that night. Dr. Paul Boskind, a member of our board and a wonderful San Antonio supporter, was our host and led the discussion. And we all listened to stories.
Former Marine Sergeant Brian Fricke didn’t like having to pretend he was someone else while serving in Iraq, but when he came home the indignity of his second-class treatment from the Marine Corps under "Don't Ask, Don't Tell" was more than he could take. He quit, and the Marines lost a good man.
The Air Force invested many thousands of dollars in training my colleague David Hall, a former Air Force sergeant who’d been honorably discharged after he was accepted in the Air Force ROTC cadet program. He was first in his class, had already gotten a coveted pilot’s slot and was just months away from being commissioned when a fellow cadet reported him under "Don't Ask, Don't Tell," revealing that David was gay. As David told us, that was more important than anything he had accomplished in his career, any awards and honors he had received, and he was discharged. But I have a question: what kind of behavior does "Don't Ask, Don't Tell" reward, telling on a colleague or living an honest life?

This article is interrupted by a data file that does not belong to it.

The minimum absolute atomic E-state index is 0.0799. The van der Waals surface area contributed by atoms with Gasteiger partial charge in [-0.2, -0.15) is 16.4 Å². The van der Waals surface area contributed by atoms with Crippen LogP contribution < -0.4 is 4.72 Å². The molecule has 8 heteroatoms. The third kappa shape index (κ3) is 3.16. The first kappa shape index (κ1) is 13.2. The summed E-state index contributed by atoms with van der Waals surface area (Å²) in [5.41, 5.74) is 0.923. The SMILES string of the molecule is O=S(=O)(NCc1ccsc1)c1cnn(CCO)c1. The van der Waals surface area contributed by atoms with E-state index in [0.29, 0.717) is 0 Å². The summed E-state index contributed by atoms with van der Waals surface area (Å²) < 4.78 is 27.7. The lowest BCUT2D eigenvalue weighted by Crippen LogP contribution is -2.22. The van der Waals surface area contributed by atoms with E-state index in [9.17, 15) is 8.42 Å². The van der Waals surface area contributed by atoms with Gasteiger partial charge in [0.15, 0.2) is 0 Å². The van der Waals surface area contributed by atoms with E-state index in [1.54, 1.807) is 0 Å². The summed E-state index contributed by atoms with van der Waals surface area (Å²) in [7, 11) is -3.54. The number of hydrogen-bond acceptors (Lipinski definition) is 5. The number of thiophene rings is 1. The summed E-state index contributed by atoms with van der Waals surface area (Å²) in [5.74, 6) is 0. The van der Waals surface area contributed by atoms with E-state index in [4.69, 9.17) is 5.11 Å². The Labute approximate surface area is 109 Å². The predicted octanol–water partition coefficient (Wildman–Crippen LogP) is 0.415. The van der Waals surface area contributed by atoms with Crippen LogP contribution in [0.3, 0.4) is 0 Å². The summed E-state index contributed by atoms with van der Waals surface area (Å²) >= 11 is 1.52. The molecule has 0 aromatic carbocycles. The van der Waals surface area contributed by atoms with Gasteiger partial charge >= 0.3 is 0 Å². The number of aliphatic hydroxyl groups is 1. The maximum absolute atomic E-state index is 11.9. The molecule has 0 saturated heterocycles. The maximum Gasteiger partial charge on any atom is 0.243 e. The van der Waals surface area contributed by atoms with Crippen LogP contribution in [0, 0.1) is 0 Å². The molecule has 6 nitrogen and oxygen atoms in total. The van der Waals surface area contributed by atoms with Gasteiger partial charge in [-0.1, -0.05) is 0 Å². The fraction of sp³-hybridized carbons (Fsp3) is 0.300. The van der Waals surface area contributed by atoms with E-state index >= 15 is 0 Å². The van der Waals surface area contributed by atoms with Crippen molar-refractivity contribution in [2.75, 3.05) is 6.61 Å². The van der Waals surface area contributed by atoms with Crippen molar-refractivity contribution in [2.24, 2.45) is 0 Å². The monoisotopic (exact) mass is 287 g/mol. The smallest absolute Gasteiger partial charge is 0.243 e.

And retired Army chaplain Paul Dodd shared painful stories and memories of service members being kicked out under "Don't Ask, Don't Tell" over the past fifteen years.
Towards the end of our discussion we were joined by Army Sergeant Darren Manzella, a medic who worked 12-hour days and nights taking care of his wounded comrades in the streets of Baghdad. He returned recently from Kuwait and is now serving in nearby Ft. Hood. Darren violated "Don't Ask, Don't Tell" most recently, and most spectacularly, last December 16th when he told his story to Lesley Stahl and the 15 million viewers of the CBS newsmagazine 60 Minutes
. So far he’s still in the Army.